Our results show that inability to shed the p55TNFR from the cell surface results in enhanced macrophage activation and increased release of effector molecules in response to stimulation of Toll-like receptor 4 and Toll-like receptor 3 using LPS and double stranded RNA, respectively. This hyperactivity can be explained at least in part by the finding that macrophages expressing nonsheddable p55TNFR express increased levels of TNF in response to LPS, suggesting that TNF expression is augmented through a positive regulatory loop requiring the presence of surface p55TNFR. The presence of significantly increased levels of TNF in the serum of LPS-injected p55ΔNS mice compared with controls also shows that in vivo, TNF accumulates at higher levels in the absence of p55TNFR shedding. Therefore, it seems that the defective shedding of p55TNFR potentiates TNF function in the p55ΔNS mice.

We further show that both the beneficial and the hazardous effects of TNF are exacerbated in mice expressing nonsheddable p55TNFR. p55ΔNS mice show increased resistance to infection with L. monocytogenes, demonstrating that lack of p55TNFR shedding potentiates antibacterial host defense mechanisms controlled by TNF. On the other hand, p55ΔNS mice are more susceptible to acute and chronic inflammatory diseases. Impaired shedding of the p55TNFR sensitizes mice to the toxicity of LPS by transforming an otherwise TNF-independent and sublethal challenge to a TNF-dependent lethal endotoxic shock reaction. Therefore, conceivably, reduced shedding of p55TNFR in humans could lead to an increased susceptibility to inflammatory complications including acute septic shock and severe sepsis. The lack of p55TNFR shedding in the p55ΔNS model also led to exacerbated clinical outcome in two models of chronic inflammatory diseases. The expression of nonsheddable p55TNFR led to aggravated disease in a genetic model of TNF-dependent arthritis and to increased incidence and more severe clinical course of autoimmune demyelination in EAE. Although the detailed mechanisms underlying these exacerbations remain to be studied, it might be predicted that cellular hyperactivation due to sustained expression of the p55TNFR on the cell surface, coupled with enhanced and sustained production of TNF and perhaps also the absence of soluble p55TNFR at the time of response to TNF, alters the thresholds of immune activation and tips the balance toward more aggressive inflammatory reactions. Indirect effects of the mutation may also be at play, potentially enhancing susceptibility to proinflammatory stimuli due to an already established inflammatory state.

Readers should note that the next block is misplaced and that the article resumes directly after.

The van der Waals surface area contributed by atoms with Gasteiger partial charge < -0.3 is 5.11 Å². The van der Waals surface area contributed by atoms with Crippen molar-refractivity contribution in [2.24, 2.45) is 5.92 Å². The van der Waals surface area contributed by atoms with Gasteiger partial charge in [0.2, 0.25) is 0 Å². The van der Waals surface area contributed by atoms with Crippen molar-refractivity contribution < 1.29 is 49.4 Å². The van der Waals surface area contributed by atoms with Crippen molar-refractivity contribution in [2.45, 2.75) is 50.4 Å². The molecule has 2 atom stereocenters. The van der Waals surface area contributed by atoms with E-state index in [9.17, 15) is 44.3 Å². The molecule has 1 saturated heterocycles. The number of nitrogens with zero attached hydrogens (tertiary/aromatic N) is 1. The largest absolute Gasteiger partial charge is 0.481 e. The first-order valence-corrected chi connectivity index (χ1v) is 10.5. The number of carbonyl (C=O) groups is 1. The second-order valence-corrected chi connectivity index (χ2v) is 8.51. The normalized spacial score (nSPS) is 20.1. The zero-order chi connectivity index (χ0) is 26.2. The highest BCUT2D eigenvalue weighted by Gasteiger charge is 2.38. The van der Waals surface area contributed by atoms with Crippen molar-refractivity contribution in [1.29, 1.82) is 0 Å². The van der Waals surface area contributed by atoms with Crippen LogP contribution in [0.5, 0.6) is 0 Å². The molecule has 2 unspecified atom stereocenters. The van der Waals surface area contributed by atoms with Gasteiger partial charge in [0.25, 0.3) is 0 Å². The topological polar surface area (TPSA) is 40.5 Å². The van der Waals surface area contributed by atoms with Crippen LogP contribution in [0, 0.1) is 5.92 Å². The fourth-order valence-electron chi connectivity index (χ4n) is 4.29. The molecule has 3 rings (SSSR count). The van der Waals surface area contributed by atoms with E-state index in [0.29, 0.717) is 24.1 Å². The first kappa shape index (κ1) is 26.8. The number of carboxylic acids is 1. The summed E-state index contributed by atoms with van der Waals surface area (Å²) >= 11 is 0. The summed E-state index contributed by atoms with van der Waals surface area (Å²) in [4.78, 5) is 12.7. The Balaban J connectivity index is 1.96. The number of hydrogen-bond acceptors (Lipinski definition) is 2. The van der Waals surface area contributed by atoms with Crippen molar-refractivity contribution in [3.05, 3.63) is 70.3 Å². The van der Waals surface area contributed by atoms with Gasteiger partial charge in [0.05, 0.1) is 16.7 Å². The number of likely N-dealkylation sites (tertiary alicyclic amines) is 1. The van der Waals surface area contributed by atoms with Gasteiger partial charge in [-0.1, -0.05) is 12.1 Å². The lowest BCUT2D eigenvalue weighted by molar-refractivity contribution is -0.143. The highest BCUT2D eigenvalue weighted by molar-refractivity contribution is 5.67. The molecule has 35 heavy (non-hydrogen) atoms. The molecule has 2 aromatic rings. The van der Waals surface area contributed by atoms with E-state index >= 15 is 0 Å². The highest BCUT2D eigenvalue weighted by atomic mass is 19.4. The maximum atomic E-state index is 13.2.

Taken together, our findings demonstrate that the proteolytic shedding of the p55TNFR constitutes a critically important mechanism for the regulation of TNF activity in vivo. Although impaired receptor shedding is beneficial for host defense to bacterial pathogens, it inevitably leads to increased susceptibility to acute and chronic inflammatory conditions. Thus, p55TNFR shedding is a mechanism that evolved to balance the two opposing faces of TNF action. Given the potential selective advantage that mutations affecting shedding of the p55TNFR may offer to antibacterial host defenses, it might be anticipated that such mutations are conserved and widespread in the human population. Therefore, assessment of TNFR shedding in humans might be of important prognostic value for susceptibility to a variety of chronic inflammatory and autoimmune diseases.

Acknowledgments

We wish to thank Spiros Lalos for technical assistance in histopathology, Wim Buurman for murine TNF and receptor-specific ELISAs, and George Kontogiorgos and Katerina Kontoyiannis for consultation in histopathology.

This work was supported by European Commission grants QLG1-CT1999-00202, QLK6-1999-02203, QLRT-CT-2001-01407, and QLRT-2001-00422 to G. Kollias.

The authors have no conflicting financial interests.

Notes

S. Xanthoulea and M. Pasparakis contributed equally to this work.

C. Brakebusch's present address is Max Planck Institute for Biochemistry, Dept. of Molecular Medicine, Martinsried 82152, Germany.

Abbreviations used in this paper: EAE, experimental autoimmune encephalomyelitis; MEF, mouse embryonic fibroblast; MOG, myelin oligodendrocyte glycoprotein; NO, nitric oxide; poly IC, polyinosinic-polycytidylic acid; PTx, pertussis toxin; TRAPS, TNFR1-associated periodic syndromes.